One HUGE revelation at this visit, is that her weight is not quite as dire as we thought. The lactation consultant at the last breastfeeding support group I attended tipped me off that the CHOP Care Network had recently added the World Health Organization (WHO) growth charts to their computer system, however, the default is still the US Centers for Disease Control (CDC) growth charts. (Read more about pediatric growth charts.)

    So, when we plotted her Friday, she was 0.21 percentile, a drop from the 0.35 percentile on the CDC charts. Then, at the end of the visit, I remembered and asked about the WHO chart – which is much more accurate for breastfeed babies, with a click of a button, we went from a view of dropping off the chart, to a perfect 3rd percentile curve on weight. Phew. Where were these charts 6 months ago?

    Though as I mentioned above, even on the WHO charts, there is a length drop, hence the testing. If I can find the time, I plan to download the software from WHO to do some of my own plotting.

    Other Notes from this Visit

    At the last visit, Tom (hubby) accidentally left every weight check slip from support groups I had saved for her baby book. Turns out, the pediatrician had saved them! She’s a mom, too, and figured I’d want them. Hooray!

    The pediatrician is NOT concerned about breastfeeding as a problem. She told me her 2-year-old still breastfeeds and is a beast. So grateful for a pro-breastfeeding doc.

    If the blood tests come back normal, next steps are GI and nutrition consult. I’d actually love a nutrition consult anyway, but apparently they are tough to get without the blood work and a GI consult first.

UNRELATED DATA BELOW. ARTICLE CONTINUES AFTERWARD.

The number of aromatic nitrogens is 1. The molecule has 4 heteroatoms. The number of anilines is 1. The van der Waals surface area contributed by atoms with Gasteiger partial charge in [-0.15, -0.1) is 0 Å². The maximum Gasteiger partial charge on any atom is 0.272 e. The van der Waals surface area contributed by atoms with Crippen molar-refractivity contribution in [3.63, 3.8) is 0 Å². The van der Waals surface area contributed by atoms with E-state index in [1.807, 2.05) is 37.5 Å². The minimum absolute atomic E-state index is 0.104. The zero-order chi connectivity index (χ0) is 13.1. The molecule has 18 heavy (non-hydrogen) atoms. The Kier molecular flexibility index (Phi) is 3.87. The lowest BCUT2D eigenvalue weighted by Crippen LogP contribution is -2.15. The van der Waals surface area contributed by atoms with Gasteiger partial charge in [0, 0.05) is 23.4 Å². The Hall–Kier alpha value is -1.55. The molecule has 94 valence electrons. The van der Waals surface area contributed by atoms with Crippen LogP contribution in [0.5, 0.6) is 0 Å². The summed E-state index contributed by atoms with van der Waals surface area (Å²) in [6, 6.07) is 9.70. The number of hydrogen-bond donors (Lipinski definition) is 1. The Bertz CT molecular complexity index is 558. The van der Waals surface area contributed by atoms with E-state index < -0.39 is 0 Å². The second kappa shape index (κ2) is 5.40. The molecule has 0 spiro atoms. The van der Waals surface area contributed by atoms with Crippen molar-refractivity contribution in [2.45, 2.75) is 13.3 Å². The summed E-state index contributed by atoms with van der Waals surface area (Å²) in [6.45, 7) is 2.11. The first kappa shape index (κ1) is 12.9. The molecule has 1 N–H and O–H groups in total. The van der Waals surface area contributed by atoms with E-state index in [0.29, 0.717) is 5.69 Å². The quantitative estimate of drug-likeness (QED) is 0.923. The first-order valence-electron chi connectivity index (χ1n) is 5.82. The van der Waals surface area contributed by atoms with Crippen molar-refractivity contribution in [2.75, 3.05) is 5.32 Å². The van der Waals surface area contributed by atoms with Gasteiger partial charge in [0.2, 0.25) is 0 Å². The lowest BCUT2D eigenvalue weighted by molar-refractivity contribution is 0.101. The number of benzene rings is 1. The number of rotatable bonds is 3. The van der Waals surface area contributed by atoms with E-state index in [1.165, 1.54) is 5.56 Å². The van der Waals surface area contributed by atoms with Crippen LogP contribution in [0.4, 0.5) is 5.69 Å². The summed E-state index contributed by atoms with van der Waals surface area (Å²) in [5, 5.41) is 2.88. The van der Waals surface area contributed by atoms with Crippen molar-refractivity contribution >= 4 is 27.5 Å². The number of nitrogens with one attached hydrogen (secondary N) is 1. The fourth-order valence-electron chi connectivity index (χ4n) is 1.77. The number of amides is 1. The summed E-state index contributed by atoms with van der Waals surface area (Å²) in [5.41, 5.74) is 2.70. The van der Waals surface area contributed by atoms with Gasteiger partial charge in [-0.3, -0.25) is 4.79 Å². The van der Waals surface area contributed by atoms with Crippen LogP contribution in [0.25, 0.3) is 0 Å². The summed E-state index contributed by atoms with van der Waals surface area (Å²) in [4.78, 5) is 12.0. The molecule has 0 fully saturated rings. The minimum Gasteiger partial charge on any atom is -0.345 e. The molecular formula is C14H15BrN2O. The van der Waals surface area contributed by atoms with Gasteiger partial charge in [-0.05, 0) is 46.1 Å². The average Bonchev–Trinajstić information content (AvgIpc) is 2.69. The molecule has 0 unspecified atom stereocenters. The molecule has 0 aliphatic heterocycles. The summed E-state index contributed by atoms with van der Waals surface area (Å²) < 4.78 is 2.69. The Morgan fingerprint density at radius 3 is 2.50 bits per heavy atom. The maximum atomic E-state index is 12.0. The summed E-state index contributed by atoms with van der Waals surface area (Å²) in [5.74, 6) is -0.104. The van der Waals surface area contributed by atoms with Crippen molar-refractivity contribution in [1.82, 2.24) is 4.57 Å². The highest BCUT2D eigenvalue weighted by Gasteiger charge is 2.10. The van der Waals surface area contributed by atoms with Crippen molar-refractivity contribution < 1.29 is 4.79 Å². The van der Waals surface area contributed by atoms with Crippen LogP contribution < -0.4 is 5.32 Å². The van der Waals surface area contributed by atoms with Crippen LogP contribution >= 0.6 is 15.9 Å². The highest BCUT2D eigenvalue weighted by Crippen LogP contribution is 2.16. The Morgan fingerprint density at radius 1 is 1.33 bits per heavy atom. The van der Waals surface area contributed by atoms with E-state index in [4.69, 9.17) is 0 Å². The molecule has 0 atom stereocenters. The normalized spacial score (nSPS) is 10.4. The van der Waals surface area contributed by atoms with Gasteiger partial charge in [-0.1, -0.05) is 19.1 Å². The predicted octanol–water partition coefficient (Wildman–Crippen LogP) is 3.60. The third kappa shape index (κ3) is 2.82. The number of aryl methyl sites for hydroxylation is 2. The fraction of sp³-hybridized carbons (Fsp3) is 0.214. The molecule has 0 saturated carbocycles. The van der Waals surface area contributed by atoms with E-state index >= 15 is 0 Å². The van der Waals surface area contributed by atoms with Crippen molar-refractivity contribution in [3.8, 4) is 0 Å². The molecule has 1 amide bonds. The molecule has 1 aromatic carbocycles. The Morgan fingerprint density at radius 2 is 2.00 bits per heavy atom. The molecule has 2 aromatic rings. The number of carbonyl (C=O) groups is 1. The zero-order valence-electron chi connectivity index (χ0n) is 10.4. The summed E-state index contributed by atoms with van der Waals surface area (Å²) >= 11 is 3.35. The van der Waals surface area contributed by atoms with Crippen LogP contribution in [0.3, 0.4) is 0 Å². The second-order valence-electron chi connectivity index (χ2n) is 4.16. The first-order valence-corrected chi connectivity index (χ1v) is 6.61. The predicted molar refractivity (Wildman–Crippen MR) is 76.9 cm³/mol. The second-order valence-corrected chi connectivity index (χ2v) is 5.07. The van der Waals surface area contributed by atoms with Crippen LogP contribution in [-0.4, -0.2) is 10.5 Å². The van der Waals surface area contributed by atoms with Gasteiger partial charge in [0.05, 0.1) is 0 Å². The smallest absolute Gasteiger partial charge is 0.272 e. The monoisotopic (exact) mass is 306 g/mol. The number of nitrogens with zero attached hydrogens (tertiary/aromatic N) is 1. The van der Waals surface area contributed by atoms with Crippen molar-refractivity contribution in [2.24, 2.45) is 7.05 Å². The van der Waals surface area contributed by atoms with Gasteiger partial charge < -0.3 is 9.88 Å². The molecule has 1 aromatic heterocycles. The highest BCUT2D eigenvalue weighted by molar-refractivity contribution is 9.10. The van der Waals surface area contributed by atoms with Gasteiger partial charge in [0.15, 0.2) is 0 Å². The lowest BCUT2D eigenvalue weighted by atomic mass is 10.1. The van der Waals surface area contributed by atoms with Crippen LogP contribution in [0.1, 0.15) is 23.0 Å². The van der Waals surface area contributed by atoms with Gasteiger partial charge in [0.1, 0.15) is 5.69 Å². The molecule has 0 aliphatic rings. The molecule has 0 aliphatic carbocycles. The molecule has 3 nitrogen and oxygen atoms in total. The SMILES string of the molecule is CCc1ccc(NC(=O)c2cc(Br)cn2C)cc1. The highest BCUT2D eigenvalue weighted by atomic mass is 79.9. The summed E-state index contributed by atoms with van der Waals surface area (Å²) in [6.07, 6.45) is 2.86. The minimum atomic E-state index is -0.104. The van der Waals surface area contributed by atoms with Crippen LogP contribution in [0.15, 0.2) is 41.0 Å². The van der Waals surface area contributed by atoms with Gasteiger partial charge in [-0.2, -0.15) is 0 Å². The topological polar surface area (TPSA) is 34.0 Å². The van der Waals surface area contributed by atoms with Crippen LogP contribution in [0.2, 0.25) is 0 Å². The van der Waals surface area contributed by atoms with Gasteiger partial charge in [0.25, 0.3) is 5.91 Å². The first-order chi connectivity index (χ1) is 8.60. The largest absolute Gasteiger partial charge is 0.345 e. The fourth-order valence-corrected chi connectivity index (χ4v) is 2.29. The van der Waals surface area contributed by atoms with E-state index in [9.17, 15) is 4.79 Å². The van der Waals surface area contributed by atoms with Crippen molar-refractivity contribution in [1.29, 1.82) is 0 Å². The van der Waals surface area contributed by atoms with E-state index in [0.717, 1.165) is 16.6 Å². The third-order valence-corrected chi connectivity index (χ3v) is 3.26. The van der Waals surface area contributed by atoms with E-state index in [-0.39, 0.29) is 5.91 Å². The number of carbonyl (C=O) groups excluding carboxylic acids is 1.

Docs and nurses agree, watching my tiny tot walk around the office is just plain adorable. πŸ™‚

    Dishes, Dishes, Dishes

    So far Tom’s honoring the bet and doing the dishes. Of course last night he got off easy. We ordered pizza because it was too darn hot to turn on the oven. Tonight & tomorrow, I need to come up with some complex, multi-dish meals.


  3. Placing Bets – How Much Will She Weigh?

    July 22, 2011 by Michelle

    Tomorrow, I take my Baby Bunny back to the doctor for another weight check.

    Seven weeks ago she was 15lbs. 15oz., at 1 year and 1 week old. We were told to give her a high fat diet and come back to see if we could push her up to at least the 1st percentile. So what do we responsible parents do? Place bets. The stakes? Dishes for the weekend.

    My bet 16lbs. 7oz.
    His bet 16lbs. 9oz.

    He was trying to get her to eat extra guacamole & cheese tonight in the hopes of packing on an extra ounce before tomorrow. But, I’m hoping my track record of weight prediction will stand. I was weighing her every 1-2 weeks at one point, so I got good at it.

    Of course, both of our guesses probably mean the same thing – the doctor will be ordering tests to see why she’s so darn small.

    We won’t know until tomorrow, so no more speculating tonight.


  4. My Small Baby Girl

    July 22, 2011 by Michelle

    At 6lbs 4oz., 20 inches, and 5 days late, my baby girl was tiny from the beginning. Around the 6 month mark, her weight gain slowed and as a breastfeeding mother, it was to be expected, however, as her percentiles continued to drop, the pediatricians continued to be cautious with extra weight checks between visits.

    After I returned to work after her first birthday, my husband took her to the first doctor’s visit I didn’t attend. When his report included the recommendation that we put butter on all her food, I started to freak. Could this really be a healthy option for a child forming her lifetime eating habits?

    I no longer had the regular new mom and breastfeeding support groups that had kept me calm about her weight. And while I have one evening support group I still attend, I needed another outlet and choose to start Petite Child.

    Even though my baby Bunny has met and exceed all other development factors to date, the weight β€œissue” is still part of our lives. It is my firm belief that she is a perfectly healthy, but petite. My aim with this blog is to connect with other moms and share my story so parents with their own petite child can celebrate the joys of tiny tots!